NASA is planning the menu to Mars, which will need to sustain six to eight astronauts on their three-year journey to the red planet, even though the mission won’t happen for at least 10 to 15 years.
The Huffington Post reports that the meal creation is taking place inside a 1960s-era building, which has housed research dating back to the early years of the U.S. space program. The group of scientists involved spend their time creating the menu to sustain the Mars astronauts for 3 years.
While their trip will not take place until the 2030s, NASA isn’t fooling around, and the group wants to create a healthy menu that keeps their astronauts happy, while also offering a broad selection of food. Astronauts will spend six months flying to the red planet, 18 months there, and then another six months returning to Earth.
Maya Cooper, senior research scientist with Lockheed Martin who is leading the efforts to build the menu, stated:
“Mars is different just because it’s so far away. We don’t have the option to send a vehicle every six months and send more food as we do for International Space Station.”
Fox News reports that astronauts at the International Space Station have a variety of food, which includes about 100 different meal options, which is all pre-prepared and freeze-dried with a two year-plus shelf-life. They are unable to prepare food, because of the lack of gravity.
With the Mars mission, astronauts will have a little bit of gravity, meaning that NASA is able to consider significant changes to their current space menu. For Cooper and her team, this means that astronauts may be able to chop some veggies and do their own cooking during the mission. While pressure levels will be different on the red planet versus Earth, they believe the astronauts will be able to boil water with a pressure cooker.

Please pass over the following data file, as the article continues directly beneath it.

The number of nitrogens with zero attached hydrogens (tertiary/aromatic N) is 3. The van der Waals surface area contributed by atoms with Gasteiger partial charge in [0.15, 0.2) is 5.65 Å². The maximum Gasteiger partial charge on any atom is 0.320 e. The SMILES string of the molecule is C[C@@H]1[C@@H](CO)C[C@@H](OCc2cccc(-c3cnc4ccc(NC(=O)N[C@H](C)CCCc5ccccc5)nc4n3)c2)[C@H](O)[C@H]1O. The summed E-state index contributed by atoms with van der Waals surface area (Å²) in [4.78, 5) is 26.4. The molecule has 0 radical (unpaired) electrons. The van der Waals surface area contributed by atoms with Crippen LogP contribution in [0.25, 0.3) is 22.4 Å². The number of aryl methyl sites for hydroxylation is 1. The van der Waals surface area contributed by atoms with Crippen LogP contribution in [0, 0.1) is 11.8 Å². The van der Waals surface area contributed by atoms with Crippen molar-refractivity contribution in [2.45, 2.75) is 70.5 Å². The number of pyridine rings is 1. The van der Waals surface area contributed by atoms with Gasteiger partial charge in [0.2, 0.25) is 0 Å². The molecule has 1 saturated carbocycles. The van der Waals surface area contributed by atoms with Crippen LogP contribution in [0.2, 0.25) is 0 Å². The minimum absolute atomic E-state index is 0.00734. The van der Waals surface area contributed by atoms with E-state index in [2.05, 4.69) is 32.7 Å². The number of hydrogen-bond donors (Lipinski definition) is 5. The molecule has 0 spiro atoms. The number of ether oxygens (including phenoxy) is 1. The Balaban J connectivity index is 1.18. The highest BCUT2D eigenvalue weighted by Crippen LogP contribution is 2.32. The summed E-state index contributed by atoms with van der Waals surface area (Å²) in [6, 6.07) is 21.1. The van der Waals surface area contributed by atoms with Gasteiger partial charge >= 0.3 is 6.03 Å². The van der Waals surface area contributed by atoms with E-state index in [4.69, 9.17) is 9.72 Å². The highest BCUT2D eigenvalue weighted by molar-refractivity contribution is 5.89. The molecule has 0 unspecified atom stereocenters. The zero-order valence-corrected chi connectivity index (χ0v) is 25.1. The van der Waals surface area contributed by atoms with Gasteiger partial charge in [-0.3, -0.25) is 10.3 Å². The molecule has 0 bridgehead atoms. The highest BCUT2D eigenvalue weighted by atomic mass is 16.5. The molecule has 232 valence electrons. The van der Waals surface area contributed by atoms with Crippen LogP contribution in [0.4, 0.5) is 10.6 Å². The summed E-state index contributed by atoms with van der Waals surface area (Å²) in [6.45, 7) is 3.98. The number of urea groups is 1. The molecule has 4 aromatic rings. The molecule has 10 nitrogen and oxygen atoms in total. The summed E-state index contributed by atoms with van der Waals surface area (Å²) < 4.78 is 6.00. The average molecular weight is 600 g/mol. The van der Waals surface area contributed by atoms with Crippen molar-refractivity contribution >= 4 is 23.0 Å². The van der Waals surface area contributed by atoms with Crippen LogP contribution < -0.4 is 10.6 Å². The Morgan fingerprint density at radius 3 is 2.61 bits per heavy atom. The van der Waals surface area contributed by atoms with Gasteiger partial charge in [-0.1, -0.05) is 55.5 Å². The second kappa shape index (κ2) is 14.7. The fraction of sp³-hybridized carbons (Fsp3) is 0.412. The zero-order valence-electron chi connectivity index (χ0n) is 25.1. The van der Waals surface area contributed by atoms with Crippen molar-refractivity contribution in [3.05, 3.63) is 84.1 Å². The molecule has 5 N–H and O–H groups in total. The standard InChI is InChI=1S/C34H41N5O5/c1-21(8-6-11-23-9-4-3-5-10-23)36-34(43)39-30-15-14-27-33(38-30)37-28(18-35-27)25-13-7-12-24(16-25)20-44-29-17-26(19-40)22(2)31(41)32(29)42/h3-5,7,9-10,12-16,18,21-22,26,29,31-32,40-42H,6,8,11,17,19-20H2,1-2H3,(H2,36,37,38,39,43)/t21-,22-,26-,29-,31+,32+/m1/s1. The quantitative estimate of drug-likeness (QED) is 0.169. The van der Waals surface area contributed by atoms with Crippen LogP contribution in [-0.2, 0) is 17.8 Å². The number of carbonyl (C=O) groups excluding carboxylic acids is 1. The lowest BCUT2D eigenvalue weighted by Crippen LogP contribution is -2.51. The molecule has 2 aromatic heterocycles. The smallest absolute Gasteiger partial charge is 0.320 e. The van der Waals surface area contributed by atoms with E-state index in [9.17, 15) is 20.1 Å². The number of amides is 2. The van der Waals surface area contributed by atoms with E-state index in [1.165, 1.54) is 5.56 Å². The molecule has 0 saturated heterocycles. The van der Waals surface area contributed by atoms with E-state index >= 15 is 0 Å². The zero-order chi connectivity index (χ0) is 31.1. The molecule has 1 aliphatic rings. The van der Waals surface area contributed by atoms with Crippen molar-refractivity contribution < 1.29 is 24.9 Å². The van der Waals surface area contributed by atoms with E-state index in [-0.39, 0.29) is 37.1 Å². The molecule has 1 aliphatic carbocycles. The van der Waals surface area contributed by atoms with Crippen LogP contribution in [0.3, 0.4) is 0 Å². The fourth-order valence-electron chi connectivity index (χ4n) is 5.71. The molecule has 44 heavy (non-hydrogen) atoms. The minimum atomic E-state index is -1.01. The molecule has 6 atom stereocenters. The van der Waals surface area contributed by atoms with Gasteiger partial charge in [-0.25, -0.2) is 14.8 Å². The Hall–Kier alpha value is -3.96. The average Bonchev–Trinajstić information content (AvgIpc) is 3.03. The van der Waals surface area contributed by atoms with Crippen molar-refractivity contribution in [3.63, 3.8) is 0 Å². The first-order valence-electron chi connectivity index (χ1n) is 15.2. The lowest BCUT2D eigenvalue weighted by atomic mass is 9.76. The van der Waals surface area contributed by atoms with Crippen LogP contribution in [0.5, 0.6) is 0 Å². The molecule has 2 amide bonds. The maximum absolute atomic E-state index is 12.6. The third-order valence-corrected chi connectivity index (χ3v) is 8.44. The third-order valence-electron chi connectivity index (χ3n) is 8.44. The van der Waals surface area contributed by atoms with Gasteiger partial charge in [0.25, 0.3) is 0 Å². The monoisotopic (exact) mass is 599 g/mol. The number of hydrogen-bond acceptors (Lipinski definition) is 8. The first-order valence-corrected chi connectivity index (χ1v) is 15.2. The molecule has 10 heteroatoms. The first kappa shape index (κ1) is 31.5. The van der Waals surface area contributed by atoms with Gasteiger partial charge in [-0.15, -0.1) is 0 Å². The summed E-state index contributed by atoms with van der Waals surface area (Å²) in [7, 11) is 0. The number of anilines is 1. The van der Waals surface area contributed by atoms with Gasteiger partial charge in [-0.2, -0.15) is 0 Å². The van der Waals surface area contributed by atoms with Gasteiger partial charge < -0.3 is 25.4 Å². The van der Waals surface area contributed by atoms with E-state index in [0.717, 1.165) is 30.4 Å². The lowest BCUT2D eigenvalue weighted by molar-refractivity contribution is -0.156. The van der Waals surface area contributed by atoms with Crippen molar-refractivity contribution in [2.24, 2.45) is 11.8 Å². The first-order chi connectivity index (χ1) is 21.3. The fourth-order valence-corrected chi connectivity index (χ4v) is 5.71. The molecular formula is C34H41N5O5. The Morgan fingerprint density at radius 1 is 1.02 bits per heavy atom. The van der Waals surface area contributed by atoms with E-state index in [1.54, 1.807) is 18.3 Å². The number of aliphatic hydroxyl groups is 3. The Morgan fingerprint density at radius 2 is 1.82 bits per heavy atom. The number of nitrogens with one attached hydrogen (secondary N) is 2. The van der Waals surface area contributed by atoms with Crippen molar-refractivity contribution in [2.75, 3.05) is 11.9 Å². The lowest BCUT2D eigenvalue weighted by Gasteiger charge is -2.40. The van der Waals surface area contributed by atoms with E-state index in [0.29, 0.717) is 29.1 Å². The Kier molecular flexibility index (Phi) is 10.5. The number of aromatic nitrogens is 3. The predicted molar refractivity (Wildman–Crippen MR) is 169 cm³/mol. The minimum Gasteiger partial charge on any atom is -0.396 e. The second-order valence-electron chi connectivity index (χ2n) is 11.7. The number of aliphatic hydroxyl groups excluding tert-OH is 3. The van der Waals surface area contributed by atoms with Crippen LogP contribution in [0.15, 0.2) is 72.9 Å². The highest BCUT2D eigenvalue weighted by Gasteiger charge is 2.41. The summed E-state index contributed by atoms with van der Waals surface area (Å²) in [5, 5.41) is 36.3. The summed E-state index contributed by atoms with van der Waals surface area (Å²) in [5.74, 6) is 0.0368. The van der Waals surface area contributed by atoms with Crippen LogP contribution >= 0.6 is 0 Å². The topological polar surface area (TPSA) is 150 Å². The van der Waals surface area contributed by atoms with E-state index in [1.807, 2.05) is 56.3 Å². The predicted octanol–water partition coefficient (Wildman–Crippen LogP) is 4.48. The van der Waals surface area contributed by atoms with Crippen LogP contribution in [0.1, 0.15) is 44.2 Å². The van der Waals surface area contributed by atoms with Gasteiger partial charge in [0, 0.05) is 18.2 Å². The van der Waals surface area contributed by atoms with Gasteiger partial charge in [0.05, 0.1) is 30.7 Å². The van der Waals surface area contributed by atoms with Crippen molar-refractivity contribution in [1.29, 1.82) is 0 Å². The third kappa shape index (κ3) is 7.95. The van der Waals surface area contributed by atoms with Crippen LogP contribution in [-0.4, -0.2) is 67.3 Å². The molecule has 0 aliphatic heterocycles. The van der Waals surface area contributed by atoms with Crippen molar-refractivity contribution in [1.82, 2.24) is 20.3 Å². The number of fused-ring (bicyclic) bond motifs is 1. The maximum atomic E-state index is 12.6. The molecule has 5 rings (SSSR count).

Cooper and her staff in the Johnson Space Center in Houston are even considering giving the astronauts their own “Martian greenhouse” (although it won’t use any Martian soil). The greenhouse would allow for a variety of fruits and vegetables (like carrots and bell peppers) to be grown in a mineral-laced water solution, which the Mars astronauts can then use to prepare their own meals. Cooper stated:
“That menu is favorable because it allows the astronauts to actually have live plants that are growing, you have optimum nutrient delivery with fresh fruits and vegetables, and it actually allows them to have freedom of choice when they’re actually cooking the menus because the food isn’t already pre-prepared into a particular recipe.”
Also included on the Mars mission menu? Cheeseless Thai pizza with vegetables and a spicy sauce. Looks like the Mars astronauts may be eating better than any other astronaut before them.